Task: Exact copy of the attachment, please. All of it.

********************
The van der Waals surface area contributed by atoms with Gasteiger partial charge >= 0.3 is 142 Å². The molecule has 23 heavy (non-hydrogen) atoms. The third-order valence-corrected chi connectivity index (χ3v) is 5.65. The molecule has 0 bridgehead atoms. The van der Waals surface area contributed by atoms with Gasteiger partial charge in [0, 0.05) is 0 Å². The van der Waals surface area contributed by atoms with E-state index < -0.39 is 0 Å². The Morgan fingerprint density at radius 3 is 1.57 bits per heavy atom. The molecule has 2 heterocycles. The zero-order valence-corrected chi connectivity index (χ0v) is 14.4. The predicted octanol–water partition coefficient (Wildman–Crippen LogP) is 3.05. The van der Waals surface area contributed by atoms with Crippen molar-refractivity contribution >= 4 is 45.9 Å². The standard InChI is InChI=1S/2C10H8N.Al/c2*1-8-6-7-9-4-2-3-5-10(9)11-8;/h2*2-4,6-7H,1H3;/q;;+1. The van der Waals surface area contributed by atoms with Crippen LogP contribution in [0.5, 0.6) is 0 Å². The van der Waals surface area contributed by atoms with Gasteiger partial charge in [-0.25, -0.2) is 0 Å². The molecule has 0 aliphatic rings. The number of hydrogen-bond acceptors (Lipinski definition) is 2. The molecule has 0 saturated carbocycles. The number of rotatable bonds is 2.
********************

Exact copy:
The van der Waals surface area contributed by atoms with Gasteiger partial charge >= 0.3 is 142 Å². The molecule has 23 heavy (non-hydrogen) atoms. The third-order valence-corrected chi connectivity index (χ3v) is 5.65. The molecule has 0 bridgehead atoms. The van der Waals surface area contributed by atoms with Gasteiger partial charge in [0, 0.05) is 0 Å². The van der Waals surface area contributed by atoms with E-state index < -0.39 is 0 Å². The Morgan fingerprint density at radius 3 is 1.57 bits per heavy atom. The molecule has 2 heterocycles. The zero-order valence-corrected chi connectivity index (χ0v) is 14.4. The predicted octanol–water partition coefficient (Wildman–Crippen LogP) is 3.05. The van der Waals surface area contributed by atoms with Crippen molar-refractivity contribution >= 4 is 45.9 Å². The standard InChI is InChI=1S/2C10H8N.Al/c2*1-8-6-7-9-4-2-3-5-10(9)11-8;/h2*2-4,6-7H,1H3;/q;;+1. The van der Waals surface area contributed by atoms with Crippen LogP contribution in [0.5, 0.6) is 0 Å². The van der Waals surface area contributed by atoms with Gasteiger partial charge in [-0.25, -0.2) is 0 Å². The molecule has 0 aliphatic rings. The number of hydrogen-bond acceptors (Lipinski definition) is 2. The molecule has 0 saturated carbocycles. The number of rotatable bonds is 2.